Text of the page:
In Southeast Asia, most endangered species of wildlife are threatened by targeted offtake for the wildlife trade, either for bushmeat or traditional Asian medicine. Most hunting occurs through the setting of wire snares.
These snares are indiscriminate, so they catch any animal unfortunate enough to be trapped – including saola.
The magnitude of the problem is staggering: in one protected area in central Vietnam, forest rangers have removed more than 130,000 snares in the past few years.
Yet still, thousands more remain. The SWG and its partners have focused on improving protection in key areas. Despite significant improvements in protected area management, no area in Lao PDR or Vietnam is sufficiently well protected to save remaining saola.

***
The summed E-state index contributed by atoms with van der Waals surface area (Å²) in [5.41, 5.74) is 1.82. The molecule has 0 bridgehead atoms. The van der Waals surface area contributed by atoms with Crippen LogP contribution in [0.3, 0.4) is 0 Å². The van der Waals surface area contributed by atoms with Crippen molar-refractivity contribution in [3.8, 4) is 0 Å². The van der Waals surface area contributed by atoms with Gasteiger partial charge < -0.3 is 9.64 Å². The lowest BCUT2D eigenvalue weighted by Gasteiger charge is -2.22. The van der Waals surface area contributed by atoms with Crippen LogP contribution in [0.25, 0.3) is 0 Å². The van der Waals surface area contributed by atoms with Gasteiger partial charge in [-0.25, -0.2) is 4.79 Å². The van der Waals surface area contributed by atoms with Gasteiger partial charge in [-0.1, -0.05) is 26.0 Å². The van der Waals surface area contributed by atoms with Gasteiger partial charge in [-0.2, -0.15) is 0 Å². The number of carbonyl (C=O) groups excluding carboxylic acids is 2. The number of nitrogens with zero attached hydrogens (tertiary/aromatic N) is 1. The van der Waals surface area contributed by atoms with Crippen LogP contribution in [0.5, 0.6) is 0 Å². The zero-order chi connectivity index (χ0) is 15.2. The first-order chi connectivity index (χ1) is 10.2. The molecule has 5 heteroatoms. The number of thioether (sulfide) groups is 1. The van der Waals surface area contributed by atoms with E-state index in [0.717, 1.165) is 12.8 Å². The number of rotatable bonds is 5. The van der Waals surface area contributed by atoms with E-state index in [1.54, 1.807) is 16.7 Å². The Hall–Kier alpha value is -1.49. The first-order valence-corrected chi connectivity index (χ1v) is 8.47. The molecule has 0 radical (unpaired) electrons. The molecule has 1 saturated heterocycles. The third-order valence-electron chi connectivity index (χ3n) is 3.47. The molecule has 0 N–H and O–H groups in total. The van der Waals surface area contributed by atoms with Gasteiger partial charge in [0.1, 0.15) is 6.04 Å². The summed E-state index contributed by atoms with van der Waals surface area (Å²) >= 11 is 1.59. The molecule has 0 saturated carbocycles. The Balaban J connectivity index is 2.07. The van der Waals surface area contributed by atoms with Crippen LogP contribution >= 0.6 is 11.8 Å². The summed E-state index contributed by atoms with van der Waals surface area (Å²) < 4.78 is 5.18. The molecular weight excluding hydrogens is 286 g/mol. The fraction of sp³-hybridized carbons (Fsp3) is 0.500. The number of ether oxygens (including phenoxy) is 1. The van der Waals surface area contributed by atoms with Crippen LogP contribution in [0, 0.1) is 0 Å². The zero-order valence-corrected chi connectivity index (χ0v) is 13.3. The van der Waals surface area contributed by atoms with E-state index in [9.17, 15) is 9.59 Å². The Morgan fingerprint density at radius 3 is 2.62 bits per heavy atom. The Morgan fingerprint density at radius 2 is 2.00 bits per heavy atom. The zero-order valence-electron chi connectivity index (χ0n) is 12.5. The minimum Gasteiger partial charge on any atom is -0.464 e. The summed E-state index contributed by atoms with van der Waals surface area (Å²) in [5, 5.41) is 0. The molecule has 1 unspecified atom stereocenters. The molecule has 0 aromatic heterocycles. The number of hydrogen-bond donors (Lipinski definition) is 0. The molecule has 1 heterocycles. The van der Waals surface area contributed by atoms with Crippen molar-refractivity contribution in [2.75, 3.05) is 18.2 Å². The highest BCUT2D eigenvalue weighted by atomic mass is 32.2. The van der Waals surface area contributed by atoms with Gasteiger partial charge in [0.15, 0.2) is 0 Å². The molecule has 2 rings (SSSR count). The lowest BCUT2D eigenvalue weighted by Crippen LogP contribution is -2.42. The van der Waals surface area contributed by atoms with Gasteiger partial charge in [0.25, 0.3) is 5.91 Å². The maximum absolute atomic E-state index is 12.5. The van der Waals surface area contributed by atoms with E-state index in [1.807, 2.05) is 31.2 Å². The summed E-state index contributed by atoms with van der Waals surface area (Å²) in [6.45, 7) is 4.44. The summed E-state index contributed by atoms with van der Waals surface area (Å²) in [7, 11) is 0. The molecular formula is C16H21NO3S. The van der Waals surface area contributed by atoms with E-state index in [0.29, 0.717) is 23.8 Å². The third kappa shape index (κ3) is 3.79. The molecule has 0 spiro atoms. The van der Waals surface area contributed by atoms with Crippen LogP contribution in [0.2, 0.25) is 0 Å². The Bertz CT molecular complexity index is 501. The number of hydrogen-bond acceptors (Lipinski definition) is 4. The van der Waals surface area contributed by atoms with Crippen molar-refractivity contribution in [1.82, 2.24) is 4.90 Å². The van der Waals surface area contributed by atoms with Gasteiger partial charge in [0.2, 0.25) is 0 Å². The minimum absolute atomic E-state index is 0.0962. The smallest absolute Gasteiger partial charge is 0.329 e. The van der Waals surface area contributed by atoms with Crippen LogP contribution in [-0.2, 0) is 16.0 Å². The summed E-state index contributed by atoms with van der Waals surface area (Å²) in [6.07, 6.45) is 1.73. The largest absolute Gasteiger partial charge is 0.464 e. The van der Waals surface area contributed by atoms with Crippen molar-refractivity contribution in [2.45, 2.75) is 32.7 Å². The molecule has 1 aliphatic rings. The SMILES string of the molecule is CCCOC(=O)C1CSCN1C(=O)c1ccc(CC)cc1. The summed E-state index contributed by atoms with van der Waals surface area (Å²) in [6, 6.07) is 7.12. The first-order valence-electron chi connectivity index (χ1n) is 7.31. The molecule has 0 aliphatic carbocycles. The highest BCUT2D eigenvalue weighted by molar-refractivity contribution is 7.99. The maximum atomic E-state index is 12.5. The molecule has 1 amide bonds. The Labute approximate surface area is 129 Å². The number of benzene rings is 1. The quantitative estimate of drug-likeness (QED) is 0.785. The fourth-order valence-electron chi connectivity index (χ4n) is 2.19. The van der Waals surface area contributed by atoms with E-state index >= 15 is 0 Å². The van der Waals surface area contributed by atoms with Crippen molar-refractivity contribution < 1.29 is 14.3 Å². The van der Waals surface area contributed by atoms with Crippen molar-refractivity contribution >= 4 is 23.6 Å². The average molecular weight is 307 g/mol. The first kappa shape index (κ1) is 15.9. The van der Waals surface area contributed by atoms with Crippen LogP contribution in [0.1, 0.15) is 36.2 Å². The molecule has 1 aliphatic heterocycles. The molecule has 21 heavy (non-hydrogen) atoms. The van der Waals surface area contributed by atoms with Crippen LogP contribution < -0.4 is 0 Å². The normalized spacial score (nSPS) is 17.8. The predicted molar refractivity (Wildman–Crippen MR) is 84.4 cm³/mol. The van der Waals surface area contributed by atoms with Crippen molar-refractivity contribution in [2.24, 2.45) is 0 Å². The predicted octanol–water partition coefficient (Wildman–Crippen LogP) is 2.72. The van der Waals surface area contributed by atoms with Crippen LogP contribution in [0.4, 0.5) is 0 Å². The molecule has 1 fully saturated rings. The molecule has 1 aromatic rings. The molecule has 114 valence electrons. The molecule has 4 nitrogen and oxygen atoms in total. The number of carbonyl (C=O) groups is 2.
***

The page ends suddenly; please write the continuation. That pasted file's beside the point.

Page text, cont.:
As a result of rampant snaring, saola are now distributed in a handful of small, isolated subpopulations. Numbers are so low that the species now faces numerous effects associated with extremely small populations. These include genetic inbreeding and loss of heterozygosity, skewed sex ratios, and difficulty of isolated males and females to find each other for mating. How do the effects of small population biology impact saola conservation? It is likely that even if immediate cessation of all hunting threats could be achieved, it is likely that all saola subpopulations would drift to extinction in the next 10 to 15 years.